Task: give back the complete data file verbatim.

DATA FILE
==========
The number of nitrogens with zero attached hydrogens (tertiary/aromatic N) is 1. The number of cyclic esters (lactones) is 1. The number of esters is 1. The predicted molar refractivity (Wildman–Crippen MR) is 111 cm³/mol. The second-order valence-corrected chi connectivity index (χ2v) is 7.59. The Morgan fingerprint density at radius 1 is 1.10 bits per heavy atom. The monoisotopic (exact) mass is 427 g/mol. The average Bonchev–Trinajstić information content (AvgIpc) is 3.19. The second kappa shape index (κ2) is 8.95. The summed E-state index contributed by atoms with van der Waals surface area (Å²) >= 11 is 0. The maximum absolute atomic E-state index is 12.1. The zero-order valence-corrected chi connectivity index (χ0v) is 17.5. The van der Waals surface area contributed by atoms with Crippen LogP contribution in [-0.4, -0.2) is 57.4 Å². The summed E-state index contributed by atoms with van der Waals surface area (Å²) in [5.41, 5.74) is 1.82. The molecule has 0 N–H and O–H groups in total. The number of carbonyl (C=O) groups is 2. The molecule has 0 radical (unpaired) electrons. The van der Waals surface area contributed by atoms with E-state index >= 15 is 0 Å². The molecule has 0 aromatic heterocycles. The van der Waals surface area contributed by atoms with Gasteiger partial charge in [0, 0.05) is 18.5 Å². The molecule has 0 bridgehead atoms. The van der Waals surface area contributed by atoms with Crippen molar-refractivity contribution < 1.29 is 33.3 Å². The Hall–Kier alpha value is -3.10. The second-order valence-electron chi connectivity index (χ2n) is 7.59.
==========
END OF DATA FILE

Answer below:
The number of nitrogens with zero attached hydrogens (tertiary/aromatic N) is 1. The number of cyclic esters (lactones) is 1. The number of esters is 1. The predicted molar refractivity (Wildman–Crippen MR) is 111 cm³/mol. The second-order valence-corrected chi connectivity index (χ2v) is 7.59. The Morgan fingerprint density at radius 1 is 1.10 bits per heavy atom. The monoisotopic (exact) mass is 427 g/mol. The average Bonchev–Trinajstić information content (AvgIpc) is 3.19. The second kappa shape index (κ2) is 8.95. The summed E-state index contributed by atoms with van der Waals surface area (Å²) >= 11 is 0. The maximum absolute atomic E-state index is 12.1. The zero-order valence-corrected chi connectivity index (χ0v) is 17.5. The van der Waals surface area contributed by atoms with Crippen LogP contribution in [-0.4, -0.2) is 57.4 Å². The summed E-state index contributed by atoms with van der Waals surface area (Å²) in [5.41, 5.74) is 1.82. The molecule has 0 N–H and O–H groups in total. The number of carbonyl (C=O) groups is 2. The molecule has 0 radical (unpaired) electrons. The van der Waals surface area contributed by atoms with E-state index >= 15 is 0 Å². The molecule has 0 aromatic heterocycles. The van der Waals surface area contributed by atoms with Gasteiger partial charge in [0, 0.05) is 18.5 Å². The molecule has 0 bridgehead atoms. The van der Waals surface area contributed by atoms with Crippen molar-refractivity contribution < 1.29 is 33.3 Å². The Hall–Kier alpha value is -3.10. The second-order valence-electron chi connectivity index (χ2n) is 7.59.